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Starting Slowly

Updated: May 13, 2020

In the first Course Section called “Getting Ready To Play”, Paul introduces several things you will need to know (and commit to memory) before getting started playing. Paul covers concepts like “Open Strings”, the “Strings as Intervals” and “String Groups” in the early videos so that you can begin to study and memorize this information.


Sometimes getting there faster means starting out slower.

Here’s how to apply that approach to taking Lessons.


When asked “What strings are in Group 3, what are their names in the Open position and what intervals are they?”, you’ll need to have studied and internalized the materials so that you can answer “Group 3 is strings 5,6 and 8. The notes are B, G# and E and those are the 5th, 3rd and Root intervals of the open E9 tuning”. Talking about music can be done using notes and/or intervals. Notes are great and should be learned, but you might find that being fluent in intervals serves you better in the real world.


You do not need to be seated at your guitar or worry about picks or a bar for most of these early lessons. When Paul is playing in a Lesson – without teaching exactly what he is playing – he is usually playing for demonstration purposes.

It might help complete beginners to watch all of the videos up to “The String Groups” section a few times to familiarize yourself with the concepts, techniques and terminology he will be using throughout the Course. Just watch them at this point and perhaps make some notes… but do not try to play along. Memorize the note names, the intervals, the String Groups, the chord names up the fret board. Make your self some “flash cards” and quiz yourself on your fretboard knowledge.


There is an excellent Ear Training app online here:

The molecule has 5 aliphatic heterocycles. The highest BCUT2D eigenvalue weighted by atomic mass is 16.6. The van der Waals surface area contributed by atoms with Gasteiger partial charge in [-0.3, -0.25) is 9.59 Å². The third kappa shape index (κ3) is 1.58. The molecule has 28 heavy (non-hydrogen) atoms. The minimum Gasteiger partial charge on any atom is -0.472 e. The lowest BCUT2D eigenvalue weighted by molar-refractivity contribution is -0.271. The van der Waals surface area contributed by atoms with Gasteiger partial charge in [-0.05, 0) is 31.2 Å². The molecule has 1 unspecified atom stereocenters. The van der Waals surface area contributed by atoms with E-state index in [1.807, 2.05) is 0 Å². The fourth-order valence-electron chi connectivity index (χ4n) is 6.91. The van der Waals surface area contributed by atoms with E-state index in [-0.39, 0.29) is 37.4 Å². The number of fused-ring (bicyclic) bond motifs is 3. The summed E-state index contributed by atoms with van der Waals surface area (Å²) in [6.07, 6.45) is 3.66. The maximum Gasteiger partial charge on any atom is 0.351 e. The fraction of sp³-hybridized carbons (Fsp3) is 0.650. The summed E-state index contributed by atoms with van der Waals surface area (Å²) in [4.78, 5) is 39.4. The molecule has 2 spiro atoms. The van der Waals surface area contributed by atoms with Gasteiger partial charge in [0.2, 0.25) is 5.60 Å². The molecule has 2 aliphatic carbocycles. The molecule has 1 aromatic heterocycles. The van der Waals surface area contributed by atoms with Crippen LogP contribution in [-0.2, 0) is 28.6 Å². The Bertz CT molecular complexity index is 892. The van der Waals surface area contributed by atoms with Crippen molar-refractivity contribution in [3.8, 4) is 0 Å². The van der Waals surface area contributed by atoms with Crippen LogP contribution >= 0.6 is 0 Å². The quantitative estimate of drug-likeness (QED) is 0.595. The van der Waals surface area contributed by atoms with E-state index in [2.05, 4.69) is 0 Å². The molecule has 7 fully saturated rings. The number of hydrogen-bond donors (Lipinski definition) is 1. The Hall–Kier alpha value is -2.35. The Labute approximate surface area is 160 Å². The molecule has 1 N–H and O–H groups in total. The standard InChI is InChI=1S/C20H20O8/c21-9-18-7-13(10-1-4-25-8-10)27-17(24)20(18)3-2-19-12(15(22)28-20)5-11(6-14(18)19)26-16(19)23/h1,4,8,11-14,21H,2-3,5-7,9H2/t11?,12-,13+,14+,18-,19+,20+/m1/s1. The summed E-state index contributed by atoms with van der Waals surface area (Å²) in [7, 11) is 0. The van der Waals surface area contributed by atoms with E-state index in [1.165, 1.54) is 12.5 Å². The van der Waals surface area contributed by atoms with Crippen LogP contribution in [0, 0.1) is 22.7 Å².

Start out with the Intervals module, leave the default Interval setting to “Major 3rd, Perfect 5th and Octave”. Keep practicing until you can identify these tones by name 100% of the time. Then add a Minor 3rd and Perfect 4th and be able to “hear” them 100% correct. Add additional notes like Major 7 and Minor 7 over time.

As a beginner musician, 15-20 minutes a day on Ear Training will produce huge results in the future. Once your ear can hear any interval and you know where to find it on your guitar, your reliance on TABs will be reduced, and your ability to write TABs will be greatly increased. “If you can hear it, you can play it” is the goal.


This approach is like studying a map before hitting the road on a trip…learning how the instrument is laid out and where notes/intervals are found is essential. When it’s time to play, you’ll know what it is you’re playing and how to analyze it and get creative with it. One of the main goals of the Course is to raise everyone’s level of musicianship to a higher level. This is the way Paul was taught and this is the way he wants others to learn. The key to success with the Course is to be patient and thorough.

The real shortcut to Mastery is to take your time”.

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